Planning appeal verdict sends clear message to developers: We will only accept the best

Posted On 12 Jan 2022 at 11:21 am

The outcome of the planning appeal hearing, held before Christmas, that rejected the proposal to impose a 94-unit seven-floor monolith on to the community in Cromwell Road, Hove, was a real victory for our city.

A visualisation of the RKO Developments plan for 94 flats in Cromwell Road, Hove, on the corner of Palmeira Avenue, seen from the west

It was also a vindication for the hundreds of local people, Labour ward councillors Jackie O’Quinn and John Allcock – and Peter Kyle MP – who have campaigned tirelessly for quality housing in the ward rather than the dull and unimaginative tower blocks attempted.

The planning inspector agreed with the formal motion put by Councillor Fishleigh, Councillor Theobald and I, along with a majority of the council’s Planning Committee in September 2020, that the proposal was inappropriate in scale and design for the area.

Spacewords Brighton

The views of Councillors Allcock, O’Quinn and Ebel were critical in representing their community.

And they spoke eloquently and passionately about the importance of good urban design and respect for local community need as opposed to the fawning permissiveness to any development that has become the norm of the Tory government and their Brighton and Hove hangers-on.

I note with disappointment the support for the project provided by Tory councillor Joe Miller and the former Tory, now Independent, councillor Tony Janio.

In September 2020, I argued that the proposed development offered little for our communities.

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It was ugly, out of keeping with the area and scandalously included no affordable housing in a city that suffers some of the largest housing shortages in the UK.

The developers offered little by way of sustainability in build and proposed heating.

The proposal felt like an insult to our city because it was.

We desperately need new housing but we must not make the mistakes, albeit well-intentioned, of the permissiveness of 1960s and 70s urban planning.

We must instead ensure that we create high-quality, beautiful and sustainable buildings and places. Places that we feel proud to live in and proud to house people in. Places that will sustain and stand the test of time. That will add to our communities, not wreck them.

We want developers to build great homes alongside those being erected by the council, under Labour’s 2019 commitment to commission or build 800 council homes by 2023.

But we have a right as a city to demand the best both in terms of sustainability and design. And we also have the right to tell big business developers that we will say no if they come to our city to extract maximum profit with nothing to offer our residents in return.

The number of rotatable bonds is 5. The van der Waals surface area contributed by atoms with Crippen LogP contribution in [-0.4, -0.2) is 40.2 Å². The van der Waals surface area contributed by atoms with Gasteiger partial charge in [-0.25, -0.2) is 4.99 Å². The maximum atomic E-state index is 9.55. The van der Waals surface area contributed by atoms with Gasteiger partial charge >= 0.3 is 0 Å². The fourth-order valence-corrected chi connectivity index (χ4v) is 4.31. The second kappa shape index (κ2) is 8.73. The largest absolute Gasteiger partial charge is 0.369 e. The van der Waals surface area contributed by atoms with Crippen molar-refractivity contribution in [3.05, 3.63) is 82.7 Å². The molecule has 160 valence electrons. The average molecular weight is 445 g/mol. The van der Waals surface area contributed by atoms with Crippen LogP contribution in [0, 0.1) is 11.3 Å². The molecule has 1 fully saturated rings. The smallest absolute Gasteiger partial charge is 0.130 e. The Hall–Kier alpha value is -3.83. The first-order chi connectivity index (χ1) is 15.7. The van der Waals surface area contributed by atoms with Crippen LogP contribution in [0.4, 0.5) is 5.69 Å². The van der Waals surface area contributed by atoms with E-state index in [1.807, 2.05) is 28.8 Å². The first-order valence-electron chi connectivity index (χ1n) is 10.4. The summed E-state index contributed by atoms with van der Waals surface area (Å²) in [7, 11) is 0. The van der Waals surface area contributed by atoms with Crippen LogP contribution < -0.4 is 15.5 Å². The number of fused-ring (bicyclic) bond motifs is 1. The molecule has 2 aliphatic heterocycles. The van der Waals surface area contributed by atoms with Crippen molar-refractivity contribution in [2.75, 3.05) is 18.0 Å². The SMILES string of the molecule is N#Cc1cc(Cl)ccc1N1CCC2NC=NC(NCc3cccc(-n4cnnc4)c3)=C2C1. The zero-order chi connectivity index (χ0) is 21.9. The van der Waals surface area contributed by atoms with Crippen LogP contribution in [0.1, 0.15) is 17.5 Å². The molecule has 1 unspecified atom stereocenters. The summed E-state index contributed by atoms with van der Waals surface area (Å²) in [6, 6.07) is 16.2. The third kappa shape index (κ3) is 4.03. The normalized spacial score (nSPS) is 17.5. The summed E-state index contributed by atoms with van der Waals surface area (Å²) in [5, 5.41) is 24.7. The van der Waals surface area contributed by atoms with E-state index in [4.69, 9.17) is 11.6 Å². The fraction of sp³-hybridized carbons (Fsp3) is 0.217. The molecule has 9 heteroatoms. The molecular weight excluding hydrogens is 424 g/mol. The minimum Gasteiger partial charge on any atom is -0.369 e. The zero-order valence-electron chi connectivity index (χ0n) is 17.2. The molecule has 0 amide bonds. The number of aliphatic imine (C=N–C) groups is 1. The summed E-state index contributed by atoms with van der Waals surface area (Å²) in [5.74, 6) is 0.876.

We did so with the Poundshop Dubai offering at the Marina and we did so again on this occasion.

As politicians, there must be no fear or favour when it comes to big development – unlike the Tory government, we must place our residents and not property developers first.

Affordable, energy-efficient homes that are sympathetic to local character and history and create places with good facilities – shops, cafés, green spaces, community rooms, playgrounds and bicycle storage – must be demanded even in the face of national government deregulation of planning laws.

If this means a few less units and marginally less profit then so be it.

If you want to build in our city the message is clear – we will only accept the best for our citizens and fight anything less.

Councillor Nick Childs speaks for Labour on Brighton and Hove City Council’s Planning Committee.

  1. Christopher Hawtree Reply

    Yes, there must be contuining resistance to boil-in-a-bag architecture.

  2. Gareth Hall Reply

    Let’s hope the planning committee make the right decision about the outline planning consent for toads hole valley coming up in the next few months
    and refuse the current plan

  3. Rob H Reply

    Ironically, the flats actually looked to be reasonably high quality, architecturally speaking. There’s plenty of other large buildings in Davigdor Road as well, so they would not have been unprecedented. Whilst I’m pleased to see an emphasis on aesthetic considerations, experience shows that you could propose the world’s most perfectly beautiful housing yet conceived in all human history and the local populace would still be up in arms about it, raising petitions etc… And then politicians, seeking to bolster their own position, feel they must side with the objectors. Meanwhile, we still can’t house ourselves properly in this country.

  4. Mike Beasley Reply

    Yes Nick. Perhaps you would have approved it if the developer behind it was the brother of the Momentum founder,Mr Lansman?
    That never happens, does it?

  5. Richard Pringe Reply

    This had nothing whatever to do with Labour or Tory policies. This was the latest in a series of peverse decisions. The application was originally recommended for consent by planning officers who had presumably scrutinised the plans and given due consideration to the objections before doing so.

    This advice was politely ignored by the committee. Moreover, one of the committee actually remarked on the number of objections. This has no relevance to whether the application satisfied the criteria set by the local plan, or, indeed, the validity of any application.

    The difference with this application was that on appeal wealthy residents were able to raise the funds to engage consultants to find some means of frustrating it, and nothing to do with local or national government policy.

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